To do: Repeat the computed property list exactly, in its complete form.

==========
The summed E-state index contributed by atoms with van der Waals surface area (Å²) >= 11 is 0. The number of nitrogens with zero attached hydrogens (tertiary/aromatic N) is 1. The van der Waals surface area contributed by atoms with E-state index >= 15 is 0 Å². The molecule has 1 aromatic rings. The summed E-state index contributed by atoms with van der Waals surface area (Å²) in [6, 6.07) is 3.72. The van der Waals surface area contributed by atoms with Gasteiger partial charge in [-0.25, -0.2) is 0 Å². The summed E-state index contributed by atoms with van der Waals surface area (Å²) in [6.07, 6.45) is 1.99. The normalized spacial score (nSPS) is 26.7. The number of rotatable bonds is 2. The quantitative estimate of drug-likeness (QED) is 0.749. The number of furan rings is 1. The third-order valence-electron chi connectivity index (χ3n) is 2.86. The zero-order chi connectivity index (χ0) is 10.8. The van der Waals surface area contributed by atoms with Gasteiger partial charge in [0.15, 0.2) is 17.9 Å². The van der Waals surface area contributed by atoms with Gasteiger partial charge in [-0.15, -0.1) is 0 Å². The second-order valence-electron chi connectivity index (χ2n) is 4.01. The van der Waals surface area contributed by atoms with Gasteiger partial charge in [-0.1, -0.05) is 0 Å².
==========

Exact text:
The summed E-state index contributed by atoms with van der Waals surface area (Å²) >= 11 is 0. The number of nitrogens with zero attached hydrogens (tertiary/aromatic N) is 1. The van der Waals surface area contributed by atoms with E-state index >= 15 is 0 Å². The molecule has 1 aromatic rings. The summed E-state index contributed by atoms with van der Waals surface area (Å²) in [6, 6.07) is 3.72. The van der Waals surface area contributed by atoms with Gasteiger partial charge in [-0.25, -0.2) is 0 Å². The summed E-state index contributed by atoms with van der Waals surface area (Å²) in [6.07, 6.45) is 1.99. The normalized spacial score (nSPS) is 26.7. The number of rotatable bonds is 2. The quantitative estimate of drug-likeness (QED) is 0.749. The number of furan rings is 1. The third-order valence-electron chi connectivity index (χ3n) is 2.86. The zero-order chi connectivity index (χ0) is 10.8. The van der Waals surface area contributed by atoms with Gasteiger partial charge in [0.15, 0.2) is 17.9 Å². The van der Waals surface area contributed by atoms with Gasteiger partial charge in [-0.15, -0.1) is 0 Å². The second-order valence-electron chi connectivity index (χ2n) is 4.01. The van der Waals surface area contributed by atoms with Gasteiger partial charge in [-0.1, -0.05) is 0 Å².